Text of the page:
Why Alternative Worlds? – Ellen Renner

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Today we hear from our ‘author in residence’…

Why Alternative Worlds?

Some of my favourite books feature ‘alternative worlds’. Joan Aiken’s Dido Twite books, which began with the famous Wolves of Willoughby Chase, are set in an alternative England where the Civil War never happened, King Charles kept his head and his descendents are on the throne.

My best-beloved writer, Diana Wynne Jones, often features a ‘multiverse’ in her books: series of alternative worlds, connected to our own but different in various, magical ways.

Alternative worlds are useful. They allow the writer to pick and choose which bits of ‘reality’ work best with the story they want to tell. And facts can be stubborn, uncomfortable things when they disagree with your plotline! But perhaps more importantly, alternative worlds can set the writer’s imagination free. Imagine how much fun Aiken must have had, imagining for herself and us an England which might have been, had history taken a different path.

When I sat down to write Castle of Shadows, I realised immediately that it would have to be set in an alternative world. I needed a princess in a country very like 1840s England, but my king, prime minister and princess were nothing to do with Victoria or her world. I also wanted an evil empire across the channel, run by a sort of amalgam of Cromwell and Napoleon, with all the most megalomaniacal features of both. By inventing my own world, I could create just such a monster. (Although you don’t get to meet him until the third book!)

I did, however, keep as much of the real world in my books as possible. I researched the 1830s-1850s thoroughly. It was a fascinating time, with interesting parallels to our own: a period of rapid technological change and social upheaval combined with frequent economic crises brought about by unregulated speculation in the money markets.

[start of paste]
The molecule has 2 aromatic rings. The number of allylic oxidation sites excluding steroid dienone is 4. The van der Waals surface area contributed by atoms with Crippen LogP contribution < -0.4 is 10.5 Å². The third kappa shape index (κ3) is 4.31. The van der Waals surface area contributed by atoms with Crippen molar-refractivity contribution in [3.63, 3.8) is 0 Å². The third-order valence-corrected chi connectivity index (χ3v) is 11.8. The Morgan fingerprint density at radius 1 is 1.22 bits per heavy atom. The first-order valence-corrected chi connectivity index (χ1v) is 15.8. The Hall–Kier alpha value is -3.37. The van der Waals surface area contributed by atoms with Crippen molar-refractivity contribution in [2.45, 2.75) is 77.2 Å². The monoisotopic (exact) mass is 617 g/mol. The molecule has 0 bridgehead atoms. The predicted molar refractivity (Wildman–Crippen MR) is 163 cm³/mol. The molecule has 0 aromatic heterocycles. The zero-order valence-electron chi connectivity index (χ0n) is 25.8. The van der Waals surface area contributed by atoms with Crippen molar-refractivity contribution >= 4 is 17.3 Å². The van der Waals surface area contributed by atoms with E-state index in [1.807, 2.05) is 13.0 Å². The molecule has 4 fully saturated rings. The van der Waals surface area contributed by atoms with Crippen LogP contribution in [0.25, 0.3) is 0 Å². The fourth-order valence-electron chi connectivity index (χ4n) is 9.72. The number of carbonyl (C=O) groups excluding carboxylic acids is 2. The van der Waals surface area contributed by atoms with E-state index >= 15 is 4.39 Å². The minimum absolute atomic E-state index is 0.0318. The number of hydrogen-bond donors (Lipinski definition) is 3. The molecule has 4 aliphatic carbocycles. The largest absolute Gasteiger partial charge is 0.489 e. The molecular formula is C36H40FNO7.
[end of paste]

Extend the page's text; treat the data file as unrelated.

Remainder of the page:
The technology I write about is also (mostly) real. In Castle of Shadows Charlie and Tobias have to travel through a tunnel under the castle on a pneumatic freight railway: a narrow-gage railway run by a vacuum system, where air is pumped out of the tunnel by a steam engine. These actually existed and carried both freight and, occasionally, passengers.

The book also features the above ground equivalent: an atmospheric railway. Again, a series of steam engines along the railway pump the air from a sealed metal tube, and engineless carriages are pulled along its length by the action of a vacuum. Isambard Kingdom Brunel built the only working atmospheric railway in Britain in the 1830s in Devon. It ran between Teignmouth and Starcross and remains still exist in the Teignmouth museum. It only ran for a year because the pneumatic tube was kept air-tight through the use of waxed leather flaps, and rats kept eating the leather! Had vulcanised rubber been invented in time (it came along ten years later) atmospheric trains might have triumphed over steam.

I had great fun researching the Victorian underworld for City of Thieves. Kidsmen, snakesmen, cribs, lockpicking, safe-cracking and mughunters – all of these feature in Tobias’ story as he is drawn into the dangerous world of his uncle, Zebediah Petch, the King of Thieves.

Thanks, Ellen. City of Thieves, sequel to Ellen’s Castle of Shadows comes out today. You’ll hear our review of it soon, but in the meantime, we’re lucky enough to be able to offer you a fabulous giveaway! Ellen has provided us with 5 copies of City of Thieves to celebrate it’s launch – thanks, Ellen!! To get your hands on one of them, just comment on this post, retweet it or Facebook ‘like it’ (UK only). We’ll pick a winner at the end of our online meeting on Sunday 11.30am. Good luck all..